Rep. Alexandria Ocasio-Cortez (D-NY) signed a plan to break the main technology platforms, as reported by Politico in its Morning Tech newsletter.
Ocasio-Cortez was backing a previously established policy by Senator Elizabeth Warren (D-MA), arguing that because Amazon operates as a market and as a seller of its own products, it has become "an antitrust issue." Ocasio-Cortez said that Facebook should be divided for similar reasons
"Facebook is a basic communications platform, but it also sells ads and is a surveillance platform," said Ocasio-Cortez. "Those functions should be divided, but how it is imposed and how it is addressed is what we need to have a fine tooth comb."
Earlier this year, Warren proposed that, if elected president in 2020, it would work to break down giant technology companies like Facebook, Amazon and Google. In a later interview with The Verge made it clear that the same logic would apply to the Apple App Store. "If you run a platform where others come to sell, then you can not sell your own items on the platform," Warren said. "What was applied to the railway companies more than one hundred years ago, now we must analyze those technological platforms in the same way".
This proposal has become a point of friction for the presidential candidates in recent months, with some approvals and others proposing alternative solutions. Pete Buttigieg, presidential candidate and mayor of South Bend, Indiana, said at a CNN town hall last month that he would like to see the Federal Trade Commission empowered to better intervene in technology mergers, but it was unclear how as president .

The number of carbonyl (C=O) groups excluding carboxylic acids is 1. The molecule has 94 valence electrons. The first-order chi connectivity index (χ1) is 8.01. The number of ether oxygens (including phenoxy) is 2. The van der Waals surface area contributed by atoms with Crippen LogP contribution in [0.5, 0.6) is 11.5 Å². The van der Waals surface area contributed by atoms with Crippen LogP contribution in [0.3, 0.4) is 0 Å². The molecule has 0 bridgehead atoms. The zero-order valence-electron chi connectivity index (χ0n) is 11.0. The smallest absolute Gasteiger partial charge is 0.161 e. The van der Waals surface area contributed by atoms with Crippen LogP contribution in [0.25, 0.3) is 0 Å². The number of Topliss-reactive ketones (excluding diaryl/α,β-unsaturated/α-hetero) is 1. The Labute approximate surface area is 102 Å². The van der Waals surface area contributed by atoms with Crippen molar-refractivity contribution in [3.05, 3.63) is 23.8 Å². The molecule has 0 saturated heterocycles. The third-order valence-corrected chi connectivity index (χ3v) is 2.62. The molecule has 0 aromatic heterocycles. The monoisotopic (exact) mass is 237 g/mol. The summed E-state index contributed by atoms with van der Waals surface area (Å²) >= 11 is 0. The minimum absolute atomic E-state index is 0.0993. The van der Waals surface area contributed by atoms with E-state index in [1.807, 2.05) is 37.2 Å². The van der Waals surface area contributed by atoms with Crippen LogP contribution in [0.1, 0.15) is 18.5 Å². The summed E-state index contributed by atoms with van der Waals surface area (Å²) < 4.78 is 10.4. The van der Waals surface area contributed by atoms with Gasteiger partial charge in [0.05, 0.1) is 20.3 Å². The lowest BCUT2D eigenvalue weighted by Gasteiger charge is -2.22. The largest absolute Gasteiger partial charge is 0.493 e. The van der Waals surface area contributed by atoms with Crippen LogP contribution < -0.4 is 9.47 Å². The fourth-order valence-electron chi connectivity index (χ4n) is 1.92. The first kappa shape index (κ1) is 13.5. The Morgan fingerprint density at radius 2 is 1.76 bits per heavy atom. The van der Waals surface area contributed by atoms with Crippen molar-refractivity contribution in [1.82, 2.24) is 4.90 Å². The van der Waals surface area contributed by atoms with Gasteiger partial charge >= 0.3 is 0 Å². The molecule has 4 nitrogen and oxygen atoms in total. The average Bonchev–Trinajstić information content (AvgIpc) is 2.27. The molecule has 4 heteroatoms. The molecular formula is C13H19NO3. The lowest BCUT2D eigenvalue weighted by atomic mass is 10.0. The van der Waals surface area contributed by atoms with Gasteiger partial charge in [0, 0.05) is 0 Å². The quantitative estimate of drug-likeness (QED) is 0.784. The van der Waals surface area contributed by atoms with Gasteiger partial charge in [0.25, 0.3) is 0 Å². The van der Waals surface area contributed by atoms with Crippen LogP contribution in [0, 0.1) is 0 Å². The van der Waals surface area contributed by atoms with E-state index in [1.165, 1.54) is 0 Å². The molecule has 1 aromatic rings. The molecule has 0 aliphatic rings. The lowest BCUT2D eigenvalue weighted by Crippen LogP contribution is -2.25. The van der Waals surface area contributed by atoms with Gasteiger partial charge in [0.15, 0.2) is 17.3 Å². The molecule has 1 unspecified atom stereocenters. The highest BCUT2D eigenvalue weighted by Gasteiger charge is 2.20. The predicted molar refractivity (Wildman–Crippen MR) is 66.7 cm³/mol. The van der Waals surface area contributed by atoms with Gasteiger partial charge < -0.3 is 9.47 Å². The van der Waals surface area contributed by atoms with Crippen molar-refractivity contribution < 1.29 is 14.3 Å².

In the comments to Politico Ocasio-Cortez said that Warren's plan "is something that I support because I take an antitrust approach that I think is absolutely relevant and appropriate to take."
Ocasio- Cortez also agreed with Warren that these technology companies should see their previously consummated mergers melt away and that any other acquisition should be blocked or at least investigated with a much more critical eye by the regulators and agencies in charge of law enforcement, such as the Department of Justice.
Ocasio-Cortez was one of the first prominent politicians to respond to Amazon's announcement last fall that he intended to build his second headquarters in the Long Island City neighborhood. in Queens, New York, Amazon finally canceled plans for headquarters in the face of opposition from local groups.